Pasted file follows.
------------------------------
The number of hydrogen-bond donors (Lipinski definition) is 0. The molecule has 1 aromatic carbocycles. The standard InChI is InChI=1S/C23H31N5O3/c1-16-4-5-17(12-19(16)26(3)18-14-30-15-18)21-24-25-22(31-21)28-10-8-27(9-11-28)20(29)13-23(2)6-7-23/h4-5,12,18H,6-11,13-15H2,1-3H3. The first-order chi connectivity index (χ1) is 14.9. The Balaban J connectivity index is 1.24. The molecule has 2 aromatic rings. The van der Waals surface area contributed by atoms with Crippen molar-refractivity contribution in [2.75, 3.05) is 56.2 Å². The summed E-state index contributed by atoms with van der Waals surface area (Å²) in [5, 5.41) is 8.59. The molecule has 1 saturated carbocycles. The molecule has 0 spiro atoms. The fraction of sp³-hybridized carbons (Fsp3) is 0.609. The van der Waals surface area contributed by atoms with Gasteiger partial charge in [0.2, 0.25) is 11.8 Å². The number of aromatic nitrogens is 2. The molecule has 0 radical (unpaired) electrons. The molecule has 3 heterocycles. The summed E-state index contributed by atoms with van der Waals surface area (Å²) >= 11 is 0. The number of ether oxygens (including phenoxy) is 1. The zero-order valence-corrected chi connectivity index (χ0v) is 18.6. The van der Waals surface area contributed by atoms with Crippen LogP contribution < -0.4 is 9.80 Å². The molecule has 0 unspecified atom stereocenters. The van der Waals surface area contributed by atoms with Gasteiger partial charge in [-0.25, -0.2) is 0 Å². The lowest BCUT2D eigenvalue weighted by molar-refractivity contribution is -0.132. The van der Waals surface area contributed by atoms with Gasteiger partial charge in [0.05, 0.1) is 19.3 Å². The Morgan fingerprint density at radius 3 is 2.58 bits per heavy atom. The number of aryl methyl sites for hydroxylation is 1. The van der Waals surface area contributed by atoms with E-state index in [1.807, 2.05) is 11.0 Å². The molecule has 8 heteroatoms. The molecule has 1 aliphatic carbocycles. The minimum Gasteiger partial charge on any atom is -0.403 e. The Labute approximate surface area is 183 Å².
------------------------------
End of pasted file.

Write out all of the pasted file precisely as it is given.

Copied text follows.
The number of hydrogen-bond donors (Lipinski definition) is 0. The molecule has 1 aromatic carbocycles. The standard InChI is InChI=1S/C23H31N5O3/c1-16-4-5-17(12-19(16)26(3)18-14-30-15-18)21-24-25-22(31-21)28-10-8-27(9-11-28)20(29)13-23(2)6-7-23/h4-5,12,18H,6-11,13-15H2,1-3H3. The first-order chi connectivity index (χ1) is 14.9. The Balaban J connectivity index is 1.24. The molecule has 2 aromatic rings. The van der Waals surface area contributed by atoms with Crippen molar-refractivity contribution in [2.75, 3.05) is 56.2 Å². The summed E-state index contributed by atoms with van der Waals surface area (Å²) in [5, 5.41) is 8.59. The molecule has 1 saturated carbocycles. The molecule has 0 spiro atoms. The fraction of sp³-hybridized carbons (Fsp3) is 0.609. The van der Waals surface area contributed by atoms with Gasteiger partial charge in [0.2, 0.25) is 11.8 Å². The number of aromatic nitrogens is 2. The molecule has 0 radical (unpaired) electrons. The molecule has 3 heterocycles. The summed E-state index contributed by atoms with van der Waals surface area (Å²) >= 11 is 0. The number of ether oxygens (including phenoxy) is 1. The zero-order valence-corrected chi connectivity index (χ0v) is 18.6. The van der Waals surface area contributed by atoms with Crippen LogP contribution < -0.4 is 9.80 Å². The molecule has 0 unspecified atom stereocenters. The van der Waals surface area contributed by atoms with Gasteiger partial charge in [-0.25, -0.2) is 0 Å². The lowest BCUT2D eigenvalue weighted by molar-refractivity contribution is -0.132. The van der Waals surface area contributed by atoms with Gasteiger partial charge in [0.05, 0.1) is 19.3 Å². The Morgan fingerprint density at radius 3 is 2.58 bits per heavy atom. The number of aryl methyl sites for hydroxylation is 1. The van der Waals surface area contributed by atoms with E-state index in [1.807, 2.05) is 11.0 Å². The molecule has 8 heteroatoms. The molecule has 1 aliphatic carbocycles. The minimum Gasteiger partial charge on any atom is -0.403 e. The Labute approximate surface area is 183 Å².